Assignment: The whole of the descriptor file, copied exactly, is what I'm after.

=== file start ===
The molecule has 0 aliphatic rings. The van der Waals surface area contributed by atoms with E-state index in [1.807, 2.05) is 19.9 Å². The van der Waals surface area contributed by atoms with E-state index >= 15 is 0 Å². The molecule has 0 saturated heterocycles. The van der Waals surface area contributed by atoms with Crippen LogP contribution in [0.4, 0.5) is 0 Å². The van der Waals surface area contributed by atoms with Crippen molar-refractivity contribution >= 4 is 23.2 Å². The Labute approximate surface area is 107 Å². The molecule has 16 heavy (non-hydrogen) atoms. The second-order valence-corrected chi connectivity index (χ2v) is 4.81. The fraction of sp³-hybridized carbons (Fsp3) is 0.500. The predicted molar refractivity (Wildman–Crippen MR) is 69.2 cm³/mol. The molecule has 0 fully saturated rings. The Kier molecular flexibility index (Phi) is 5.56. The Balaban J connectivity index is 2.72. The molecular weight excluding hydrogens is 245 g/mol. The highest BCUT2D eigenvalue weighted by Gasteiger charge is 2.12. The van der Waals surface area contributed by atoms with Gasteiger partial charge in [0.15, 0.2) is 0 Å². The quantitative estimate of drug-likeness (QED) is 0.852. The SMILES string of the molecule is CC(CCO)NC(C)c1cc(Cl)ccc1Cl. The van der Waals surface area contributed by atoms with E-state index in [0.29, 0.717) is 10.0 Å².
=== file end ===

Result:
The molecule has 0 aliphatic rings. The van der Waals surface area contributed by atoms with E-state index in [1.807, 2.05) is 19.9 Å². The van der Waals surface area contributed by atoms with E-state index >= 15 is 0 Å². The molecule has 0 saturated heterocycles. The van der Waals surface area contributed by atoms with Crippen LogP contribution in [0.4, 0.5) is 0 Å². The van der Waals surface area contributed by atoms with Crippen molar-refractivity contribution >= 4 is 23.2 Å². The Labute approximate surface area is 107 Å². The molecule has 16 heavy (non-hydrogen) atoms. The second-order valence-corrected chi connectivity index (χ2v) is 4.81. The fraction of sp³-hybridized carbons (Fsp3) is 0.500. The predicted molar refractivity (Wildman–Crippen MR) is 69.2 cm³/mol. The molecule has 0 fully saturated rings. The Kier molecular flexibility index (Phi) is 5.56. The Balaban J connectivity index is 2.72. The molecular weight excluding hydrogens is 245 g/mol. The highest BCUT2D eigenvalue weighted by Gasteiger charge is 2.12. The van der Waals surface area contributed by atoms with Gasteiger partial charge in [0.15, 0.2) is 0 Å². The quantitative estimate of drug-likeness (QED) is 0.852. The SMILES string of the molecule is CC(CCO)NC(C)c1cc(Cl)ccc1Cl. The van der Waals surface area contributed by atoms with E-state index in [0.29, 0.717) is 10.0 Å².